My Latest Posts
Wed, 11 Dec 2019 06:19:00 +0000Shine‘Shine’, 2014I created this artwork with my pregnant wife as an offering to our not-yet born son. I designed it with the question in my mind of how I could encode a wisdom that would always offer guidance, regardless of (most any) circumstance. What simple message could I impart to him that would always offer perspective?
Wed, 22 May 2019 22:46:00 +0000The Randomized MandalaFor a number of years I’ve been using mandala-making in my workshops as a method for quickly creating large-scale artwork.
Mandalas have a number of features which make them ideal for this use. For starters, you can take practically any element, like a line or dots or spirals or whatever, and as long as it is repeated with regularity around a central point, it will look intentional. Keep adding elements and building outwards and voila! This is helpful when I’m working with art novices for whom coming up with a compelling completed artwork from scratch could be a daunting task. It allows me to work with any number of people and have each person’s creation be unique. Collaboration between multiple participants can easily be incorporated with each person taking turns adding new elements.
The first thing that is needed is a framework. For a mandala the framework can be a series of circles and a few spokes. The number of each is not so important. The framework will not be visible in the final creation (unless desired)- rather it serves as a guide to staying even in placing and sizing new elements.
So we might start with a framework like this. Then, for any element that is added, decide where it is going, how large it will be, and then repeat the positioning for as many times as the circle has been divided by spokes. Keep adding new elements in a similar manner.Sometimes deciding what to add next can be a stumbling block, especially during a workshop when there isn’t much time for designing. A new twist I have added is using a dice guide:So, by rolling the dice (or going to this site which will give randomized numbers), whatever the dice comes up with your job then is to incorporate the new element. There are no rules for how the element is added- as many or as few as desired, inverted or sideways, large or small, filled in or left open. The great part about this system is that even though it is prescriptive in telling you what to do, it leaves open tremendous room for creativity.The guide can be any elements you decide, and there can be as many as desired (using the randomizing link for numbers not found on dice)Here’s a go I had at using this system using a slightly more complex framework:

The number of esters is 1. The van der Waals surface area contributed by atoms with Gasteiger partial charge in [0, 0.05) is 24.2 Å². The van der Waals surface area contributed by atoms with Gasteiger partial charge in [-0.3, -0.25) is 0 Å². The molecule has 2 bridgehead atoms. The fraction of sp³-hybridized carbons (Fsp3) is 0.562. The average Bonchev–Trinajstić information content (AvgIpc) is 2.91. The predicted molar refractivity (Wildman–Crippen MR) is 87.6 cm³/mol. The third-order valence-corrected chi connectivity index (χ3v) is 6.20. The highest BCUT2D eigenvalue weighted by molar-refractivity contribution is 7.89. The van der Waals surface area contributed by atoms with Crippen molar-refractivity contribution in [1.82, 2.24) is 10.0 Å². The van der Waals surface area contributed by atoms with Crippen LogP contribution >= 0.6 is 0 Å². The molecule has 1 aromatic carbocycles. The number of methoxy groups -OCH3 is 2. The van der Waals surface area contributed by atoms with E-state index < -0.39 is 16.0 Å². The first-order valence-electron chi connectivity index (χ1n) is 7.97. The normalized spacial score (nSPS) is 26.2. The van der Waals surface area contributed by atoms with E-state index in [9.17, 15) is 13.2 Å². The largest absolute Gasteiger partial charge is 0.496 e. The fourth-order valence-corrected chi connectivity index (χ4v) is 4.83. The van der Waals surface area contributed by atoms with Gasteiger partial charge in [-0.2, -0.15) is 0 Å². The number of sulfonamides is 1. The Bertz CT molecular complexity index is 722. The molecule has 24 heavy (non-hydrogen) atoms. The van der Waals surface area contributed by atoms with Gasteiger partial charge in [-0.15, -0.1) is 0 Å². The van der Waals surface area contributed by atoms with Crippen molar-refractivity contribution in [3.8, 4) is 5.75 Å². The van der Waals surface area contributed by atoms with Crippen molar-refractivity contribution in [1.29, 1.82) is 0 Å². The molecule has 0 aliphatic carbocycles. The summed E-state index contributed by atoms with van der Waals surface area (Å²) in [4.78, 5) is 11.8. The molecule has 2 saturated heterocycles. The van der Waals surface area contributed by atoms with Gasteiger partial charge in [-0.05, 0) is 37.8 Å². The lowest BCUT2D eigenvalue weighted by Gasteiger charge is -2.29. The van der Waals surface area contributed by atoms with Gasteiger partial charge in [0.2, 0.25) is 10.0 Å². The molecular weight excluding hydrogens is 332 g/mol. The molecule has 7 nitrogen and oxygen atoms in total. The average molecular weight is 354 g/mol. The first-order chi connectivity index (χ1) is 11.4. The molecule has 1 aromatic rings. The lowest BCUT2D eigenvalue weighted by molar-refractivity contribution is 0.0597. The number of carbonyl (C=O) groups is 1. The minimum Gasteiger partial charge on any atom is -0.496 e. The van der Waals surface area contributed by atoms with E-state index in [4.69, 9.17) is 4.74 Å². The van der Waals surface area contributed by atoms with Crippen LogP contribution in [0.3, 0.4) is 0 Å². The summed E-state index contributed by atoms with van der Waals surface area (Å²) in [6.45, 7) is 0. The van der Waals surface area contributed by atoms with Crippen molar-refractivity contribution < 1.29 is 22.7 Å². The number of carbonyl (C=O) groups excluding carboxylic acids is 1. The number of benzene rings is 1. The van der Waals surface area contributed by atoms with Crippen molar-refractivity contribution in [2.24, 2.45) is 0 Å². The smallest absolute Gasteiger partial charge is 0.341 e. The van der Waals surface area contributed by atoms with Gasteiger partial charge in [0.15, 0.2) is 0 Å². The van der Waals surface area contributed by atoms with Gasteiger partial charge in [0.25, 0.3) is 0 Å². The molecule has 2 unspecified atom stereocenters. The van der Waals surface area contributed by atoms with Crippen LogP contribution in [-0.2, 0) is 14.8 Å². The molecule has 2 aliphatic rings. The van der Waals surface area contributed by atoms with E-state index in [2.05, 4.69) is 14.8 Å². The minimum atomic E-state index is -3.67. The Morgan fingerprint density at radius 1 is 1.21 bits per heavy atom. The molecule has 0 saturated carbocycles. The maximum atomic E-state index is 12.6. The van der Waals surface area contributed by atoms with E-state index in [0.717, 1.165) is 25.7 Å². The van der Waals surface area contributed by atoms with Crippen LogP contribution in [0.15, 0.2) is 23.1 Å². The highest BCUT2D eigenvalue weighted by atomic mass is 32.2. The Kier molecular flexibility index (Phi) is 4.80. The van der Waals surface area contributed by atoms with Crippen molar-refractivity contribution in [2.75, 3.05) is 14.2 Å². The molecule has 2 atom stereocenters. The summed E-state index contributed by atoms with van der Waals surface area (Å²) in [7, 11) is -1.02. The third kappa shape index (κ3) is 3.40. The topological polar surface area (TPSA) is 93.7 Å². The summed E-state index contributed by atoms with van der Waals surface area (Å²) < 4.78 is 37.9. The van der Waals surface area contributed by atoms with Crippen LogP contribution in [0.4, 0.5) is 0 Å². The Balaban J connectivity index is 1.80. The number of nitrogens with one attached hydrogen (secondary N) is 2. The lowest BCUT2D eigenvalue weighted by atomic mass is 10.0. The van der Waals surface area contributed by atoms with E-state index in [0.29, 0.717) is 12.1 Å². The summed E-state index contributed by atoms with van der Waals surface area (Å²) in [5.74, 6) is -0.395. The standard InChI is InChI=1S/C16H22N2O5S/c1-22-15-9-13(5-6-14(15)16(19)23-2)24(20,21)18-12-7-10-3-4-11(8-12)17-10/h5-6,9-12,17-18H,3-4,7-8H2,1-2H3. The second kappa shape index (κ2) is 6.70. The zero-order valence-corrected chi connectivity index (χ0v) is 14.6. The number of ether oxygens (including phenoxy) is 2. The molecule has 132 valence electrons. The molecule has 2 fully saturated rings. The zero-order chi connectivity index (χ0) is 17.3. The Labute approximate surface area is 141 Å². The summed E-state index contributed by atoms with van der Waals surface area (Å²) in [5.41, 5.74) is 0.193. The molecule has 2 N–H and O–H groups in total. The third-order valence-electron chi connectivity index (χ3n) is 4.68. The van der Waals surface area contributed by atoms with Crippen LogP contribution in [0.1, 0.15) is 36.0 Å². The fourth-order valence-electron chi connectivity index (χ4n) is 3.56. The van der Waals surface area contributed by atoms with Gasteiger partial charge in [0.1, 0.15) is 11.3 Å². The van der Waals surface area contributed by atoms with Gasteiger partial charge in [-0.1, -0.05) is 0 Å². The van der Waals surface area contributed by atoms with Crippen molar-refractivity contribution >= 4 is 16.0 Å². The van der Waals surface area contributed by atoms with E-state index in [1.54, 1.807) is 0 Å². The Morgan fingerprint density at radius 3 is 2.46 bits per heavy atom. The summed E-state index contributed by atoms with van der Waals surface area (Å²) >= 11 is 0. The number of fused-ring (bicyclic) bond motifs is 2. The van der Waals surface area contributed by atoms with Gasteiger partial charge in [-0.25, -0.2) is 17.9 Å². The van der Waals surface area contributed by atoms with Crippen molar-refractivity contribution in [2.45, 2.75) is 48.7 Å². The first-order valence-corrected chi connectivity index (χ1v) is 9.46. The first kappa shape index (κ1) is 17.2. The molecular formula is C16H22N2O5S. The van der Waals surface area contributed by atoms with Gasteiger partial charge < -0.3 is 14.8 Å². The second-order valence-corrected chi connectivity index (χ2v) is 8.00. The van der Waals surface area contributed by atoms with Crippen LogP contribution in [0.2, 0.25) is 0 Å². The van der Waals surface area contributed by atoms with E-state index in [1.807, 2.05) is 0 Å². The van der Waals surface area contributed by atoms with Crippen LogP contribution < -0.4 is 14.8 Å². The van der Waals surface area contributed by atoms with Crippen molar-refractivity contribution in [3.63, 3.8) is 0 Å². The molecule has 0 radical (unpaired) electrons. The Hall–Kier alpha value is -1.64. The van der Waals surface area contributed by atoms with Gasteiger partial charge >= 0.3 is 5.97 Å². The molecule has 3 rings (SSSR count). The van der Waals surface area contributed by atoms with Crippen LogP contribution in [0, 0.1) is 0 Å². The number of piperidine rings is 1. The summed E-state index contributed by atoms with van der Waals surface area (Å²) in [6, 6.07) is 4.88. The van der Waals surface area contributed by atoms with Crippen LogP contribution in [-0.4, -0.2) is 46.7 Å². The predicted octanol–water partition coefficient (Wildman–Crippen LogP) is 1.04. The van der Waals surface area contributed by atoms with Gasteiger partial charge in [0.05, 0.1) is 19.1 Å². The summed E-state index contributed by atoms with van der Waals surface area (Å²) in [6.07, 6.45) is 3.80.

Thu, 04 Apr 2019 18:32:00 +0000Substructures IV
Tue, 05 Mar 2019 20:32:00 +0000Beets!
Mon, 04 Feb 2019 23:32:00 +0000Glyphs IV
Wed, 16 Jan 2019 20:11:00 +0000The Problem with Goals and PurposeThis is a bit off-topic, but my interests and thoughts range widely and I’m getting back into speaking my mind, so here goes…
I recently came across a motivational speaker, someone famous for their accomplishments. He spoke about the unorganized expenditure of energy for people not connected to a goal and then stressed the importance of having a goal and then driving towards that with everything you’ve got.
I feel differently about all this. I don’t have an issue with having a goal or striving towards something. What I see is that, generally speaking, the goal itself is not the end. Once that goal is attained, then what? A new goal perhaps. Okay, fair enough.
Fri, 07 Dec 2018 20:55:00 +0000Professional Development with Mountain View SchoolsThis past month I was invited to share perspectives and techniques in my style of art to 5 and under instructors from Mountain View Schools. During my site visit I was inspired with the layout of the school- numerous zones with different features- trees and grass and sand amidst the concrete jungle of Mountain View. I began visualizing my session.
Thu, 06 Dec 2018 20:13:00 +0000Offset DislocationThis concept comes from the book The Self-Made Tapestry by Philip Ball, which I speak about in this post.
Offset Disclocation as a concept arose in the section of the book that looks at how markings occur in on biological bodies. This includes phenomenon such as zebra stripes, fish banding, and butterfly wings. Each organism has its own approach to this and so Philip goes through many potential routes. The implications of the principles he engages take him all the way to pondering how a fetus knows where to place its head and fingers (more on that in a post dedicated to ‘Diffusion Fields’). Very cool.
An Offset Dislocation is like a tectonic fault line. A road is going along and then suddenly, after an earthquake, there is a split that cuts across the land and the road is now a shifted few feet to the side. In this concept, the entire field suddenly shift along a a specific (or sometimes gradual) fracture line.
This artwork of mine is almost, but not quite this idea:
Thu, 06 Dec 2018 19:31:00 +0000Ephemeral Art at X
Mon, 03 Dec 2018 22:59:00 +0000Patterns in NatureI’ve recently gotten back to the excellent book The Self-Made Tapestry by Philip Ball. I began this book at least 10 years ago. It’s a dense read- I need to have head-space available when I approach it (often difficult to come by as parent of a 4 year old!) and I generally need to set it aside for periods of time for integration. This book and other work by Philip about shape, form, and pattern have been highly influential in the evolution of my art.